# Using elementary taylor series for taylor polynomial

• Apr 3rd 2008, 01:50 PM
emttim84
Using elementary taylor series for taylor polynomial
Ok, so the problem is to use a sixth-degree Taylor polynomial centered at c for the function f to obtain the required approximation. Here's the info:

Function: $\displaystyle f(x)=x^2e^{-x}$
Center: $\displaystyle c=0$
Approximation: $\displaystyle f(1/4)$

Now, my main question is since there is an elementary Taylor series for $\displaystyle e^x$, which with a center at 0 is $\displaystyle \frac{e^x x^n}{n!}$, then the Taylor series for $\displaystyle e^{-x}$ must be $\displaystyle \frac{e^{-x} -x^n}{n!}$. So for $\displaystyle x^2e^{-x}$, could it be as simple as placing $\displaystyle x^2$ in front of the Taylor series for $\displaystyle e^{-x}$ since n is the value that is changing, so any term with only x can be treated as a constant?
• Apr 3rd 2008, 01:59 PM
Moo
Hello,

Quote:

Originally Posted by Mathstud28
$\displaystyle \sum_{n=0}^{\infty} (-1)^{n} \frac{x^{n}}{n!}$*$\displaystyle x^2$

Some extra \ and a missing one ;) :D

Quote:

Originally Posted by Mathstud28
$\displaystyle \sum_{n=0}^{\infty} (-1)^{n} \frac{x^{n}}{n!}$*$\displaystyle x^2$ and then plug in $\displaystyle \frac{1}{4}$

No need to put \ at the end of each portion. It's just here to start frac, sum, etc...
• Apr 3rd 2008, 04:13 PM
emttim84
Ok, I'm lost, lol. So how did you arrive at that answer, so I know how to do it, and not just what the answer is? :)
• Apr 3rd 2008, 04:18 PM
Mathstud28
Because
since $\displaystyle e^{x}\$≡$\displaystyle \sum_{n=0}^{/infty}\frac{x^{n}}{n!}\$ then $\displaystyle e^{-x}/$≡]≡$\displaystyle \sum_{n=0}^{/infty}\frac{(-x)^{n}}{n!}\$=]≡$\displaystyle \sum_{n=0}^{/infty}(-1)^{n}\frac{x^{n}}{n!}\$ by splitting -x into -1*x and seperating the exponent...so then you just multiply that by x² to get $\displaystyle x^2e^{-x}\$=$\displaystyle x^2\$$\displaystyle \sum_{n=0}^{/infty}(-1)^{n}\frac{x^{n}}{n!}\ and to approximate f(1/4) you just imput 1/4 into ]=\displaystyle x^2\$$\displaystyle \sum_{n=0}^{/infty}(-1)^{n}\frac{x^{n}}{n!}\$
• Apr 3rd 2008, 04:58 PM
emttim84
Quote:

Originally Posted by Mathstud28
$\displaystyle x^2e^{-x}\$=$\displaystyle \sum_{n=0}^{\infty}(-1)^{n}\frac{x^{n}}{n!}\$$\displaystyle x^2\ and if you put in \displaystyle \sum_{n=0}^{10}(-1)^{n}\frac{x^{n}}{n!}\$$\displaystyle x^2\$ you get.048675 and if you input $\displaystyle \frac{1}{4}\$ into $\displaystyle x^2e^{-x}\$ you get the same answer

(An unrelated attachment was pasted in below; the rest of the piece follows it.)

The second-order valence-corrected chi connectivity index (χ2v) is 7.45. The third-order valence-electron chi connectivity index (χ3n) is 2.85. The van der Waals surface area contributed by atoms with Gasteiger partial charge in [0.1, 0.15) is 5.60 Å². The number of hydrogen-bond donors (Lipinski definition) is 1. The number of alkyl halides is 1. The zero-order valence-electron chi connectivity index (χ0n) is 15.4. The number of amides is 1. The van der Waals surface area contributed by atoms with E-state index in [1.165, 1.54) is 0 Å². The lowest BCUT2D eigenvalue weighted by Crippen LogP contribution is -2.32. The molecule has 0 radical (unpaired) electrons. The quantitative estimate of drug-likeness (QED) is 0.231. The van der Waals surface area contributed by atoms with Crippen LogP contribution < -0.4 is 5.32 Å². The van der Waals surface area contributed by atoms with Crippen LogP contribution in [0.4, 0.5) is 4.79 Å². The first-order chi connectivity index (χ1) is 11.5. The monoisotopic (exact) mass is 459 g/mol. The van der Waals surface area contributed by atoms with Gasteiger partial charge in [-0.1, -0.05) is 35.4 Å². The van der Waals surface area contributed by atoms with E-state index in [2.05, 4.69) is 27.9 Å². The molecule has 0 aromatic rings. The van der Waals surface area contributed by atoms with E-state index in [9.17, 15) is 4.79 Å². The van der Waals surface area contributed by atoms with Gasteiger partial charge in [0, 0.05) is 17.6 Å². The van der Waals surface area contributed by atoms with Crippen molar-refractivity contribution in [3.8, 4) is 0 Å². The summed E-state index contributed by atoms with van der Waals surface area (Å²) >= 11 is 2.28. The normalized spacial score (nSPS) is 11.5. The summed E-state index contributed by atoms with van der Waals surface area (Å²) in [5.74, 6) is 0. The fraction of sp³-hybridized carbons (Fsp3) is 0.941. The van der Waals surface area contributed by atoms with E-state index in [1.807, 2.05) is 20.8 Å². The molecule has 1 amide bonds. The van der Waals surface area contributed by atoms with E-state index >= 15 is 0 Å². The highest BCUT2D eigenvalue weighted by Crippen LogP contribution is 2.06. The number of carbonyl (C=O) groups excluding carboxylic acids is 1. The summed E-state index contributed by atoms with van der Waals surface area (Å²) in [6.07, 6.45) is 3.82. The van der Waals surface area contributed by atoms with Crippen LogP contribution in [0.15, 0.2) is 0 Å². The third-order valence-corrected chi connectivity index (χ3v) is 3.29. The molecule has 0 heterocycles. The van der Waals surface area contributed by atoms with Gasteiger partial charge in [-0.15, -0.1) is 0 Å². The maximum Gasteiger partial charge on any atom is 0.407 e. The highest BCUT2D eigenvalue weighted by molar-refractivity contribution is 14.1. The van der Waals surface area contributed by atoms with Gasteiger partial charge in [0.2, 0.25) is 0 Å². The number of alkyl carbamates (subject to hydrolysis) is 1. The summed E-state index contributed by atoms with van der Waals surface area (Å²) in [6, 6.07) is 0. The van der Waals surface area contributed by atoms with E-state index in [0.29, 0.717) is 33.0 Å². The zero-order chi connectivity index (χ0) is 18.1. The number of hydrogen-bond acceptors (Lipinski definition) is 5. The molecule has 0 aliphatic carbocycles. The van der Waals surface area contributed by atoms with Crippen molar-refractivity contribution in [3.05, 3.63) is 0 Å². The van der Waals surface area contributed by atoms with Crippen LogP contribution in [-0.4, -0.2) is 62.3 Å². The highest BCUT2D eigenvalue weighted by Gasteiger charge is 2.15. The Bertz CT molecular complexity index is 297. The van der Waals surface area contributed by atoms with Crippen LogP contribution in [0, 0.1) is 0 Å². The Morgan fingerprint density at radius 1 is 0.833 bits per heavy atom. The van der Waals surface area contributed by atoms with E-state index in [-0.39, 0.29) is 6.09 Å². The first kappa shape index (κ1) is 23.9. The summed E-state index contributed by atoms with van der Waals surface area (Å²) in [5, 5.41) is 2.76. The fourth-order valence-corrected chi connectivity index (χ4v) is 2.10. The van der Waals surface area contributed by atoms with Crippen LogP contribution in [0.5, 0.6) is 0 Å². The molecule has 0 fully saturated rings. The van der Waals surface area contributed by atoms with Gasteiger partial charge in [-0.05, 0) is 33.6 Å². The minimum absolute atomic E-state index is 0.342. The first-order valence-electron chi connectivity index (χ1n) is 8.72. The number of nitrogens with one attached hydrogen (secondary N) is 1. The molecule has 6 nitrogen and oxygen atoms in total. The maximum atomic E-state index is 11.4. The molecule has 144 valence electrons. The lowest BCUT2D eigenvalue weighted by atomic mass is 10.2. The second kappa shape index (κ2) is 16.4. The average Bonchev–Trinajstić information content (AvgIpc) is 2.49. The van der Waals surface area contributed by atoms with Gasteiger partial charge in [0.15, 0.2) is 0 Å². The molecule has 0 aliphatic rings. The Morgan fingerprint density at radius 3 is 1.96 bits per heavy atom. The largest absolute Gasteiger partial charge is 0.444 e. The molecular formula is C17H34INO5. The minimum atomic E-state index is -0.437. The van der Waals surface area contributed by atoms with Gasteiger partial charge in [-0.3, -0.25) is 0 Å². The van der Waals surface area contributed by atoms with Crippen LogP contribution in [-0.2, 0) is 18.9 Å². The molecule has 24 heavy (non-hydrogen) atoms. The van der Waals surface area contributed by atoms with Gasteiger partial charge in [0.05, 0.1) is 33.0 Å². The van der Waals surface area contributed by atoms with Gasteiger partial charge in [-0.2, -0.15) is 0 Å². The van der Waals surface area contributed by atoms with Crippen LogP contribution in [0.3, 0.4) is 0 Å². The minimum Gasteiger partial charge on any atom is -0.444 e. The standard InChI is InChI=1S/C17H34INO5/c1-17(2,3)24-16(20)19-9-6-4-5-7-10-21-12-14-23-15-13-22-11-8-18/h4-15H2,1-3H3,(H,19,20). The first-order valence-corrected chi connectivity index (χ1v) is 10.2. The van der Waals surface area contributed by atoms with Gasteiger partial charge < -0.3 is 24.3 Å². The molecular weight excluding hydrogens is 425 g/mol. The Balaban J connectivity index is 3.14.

and if you really wanted to be good you could distribute and get $\displaystyle x^2e^{-x}\$=$\displaystyle \sum_{n=0}^{\infty}(-1)^{n}\frac{x^{n+2}}{n!}\$

Ok, so would it be mathematically correct if I distributed the $\displaystyle x^2$ into the $\displaystyle x^n$ like shown below to clean it up?

$\displaystyle x^2e^{-x}\$=$\displaystyle \sum_{n=0}^{\infty}(-1)^{n}\frac{x^{2n}}{n!}\$
• Apr 3rd 2008, 05:01 PM
Mathstud28
No
Its a common mistake but $\displaystyle x^2x^{n}\$ does not equal $\displaystyle x^{2n}\$ it equals $\displaystyle x^{n+2}\$...$\displaystyle x^{2n}\$=$\displaystyle (x^{n})^2\$
• Apr 3rd 2008, 05:41 PM
emttim84
Quote:

Originally Posted by Mathstud28
Its a common mistake but $\displaystyle x^2x^{n}\$ does not equal $\displaystyle x^{2n}\$ it equals $\displaystyle x^{n+2}\$...$\displaystyle x^{2n}\$=$\displaystyle (x^{n})^2\$

Ah that's right, sheesh I'm forgetting my simple exponent rules.

Ok, here we go.

$\displaystyle x^2e^{-x}\$=$\displaystyle \sum_{n=0}^{\infty}(-1)^{n}\frac{x^{n+2}}{n!}\$

$\displaystyle S1 (x) = x^2 - x^3$

$\displaystyle S2 (x) = x^2 - x^3 + \frac{x^4}{2!}$

$\displaystyle S3 (x) = x^2 - x^3 + \frac{x^4}{2!} - \frac{x^5}{3!}$

$\displaystyle S4 (x) = x^2 - x^3 + \frac{x^4}{2!} - \frac{x^5}{3!} + \frac{x^6}{4!}$

$\displaystyle S5 (x) = x^2 - x^3 + \frac{x^4}{2!} - \frac{x^5}{3!} + \frac{x^6}{4!} - \frac{x^7}{5!}$

$\displaystyle S6 (x) = x^2 - x^3 + \frac{x^4}{2!} - \frac{x^5}{3!} + \frac{x^6}{4!} - \frac{x^7}{5!} + \frac{x^8}{6!}$

Now then, $\displaystyle S6 (1/4) = 0.0487$ approximately....look about right?
• Apr 3rd 2008, 05:43 PM
Mathstud28
If you look at my post
I actually not only showed that it is .047 but I also showed the $\displaystyle x^2\$ distributed through the Summation is $\displaystyle x^{n+2}\$ haha maybe you should read posts more carefully haha...but yes you are completely right good job!
• Apr 3rd 2008, 05:48 PM
emttim84
Quote:

Originally Posted by Mathstud28
I actually not only showed that it is .047 but I also showed the $\displaystyle x^2\$ distributed through the Summation is $\displaystyle x^{n+2}\$ haha maybe you should read posts more carefully haha...but yes you are completely right good job!

I could have sworn you did, actually, but I scrolled up through the thread before I did submit that post and all I saw was a slew of syntax error posts and one that said "disregard this" which could have had that post before you edited it out. Easy tiger. :P thanks though....my teacher didn't teach us Taylor polynomials, just decided to hold us responsible for them, hence the question in the first place.
• Apr 3rd 2008, 05:50 PM
Mathstud28
O no its fine
My teacher never taught me either...then again I am sixteen lol....hooray for independent study! (Rofl)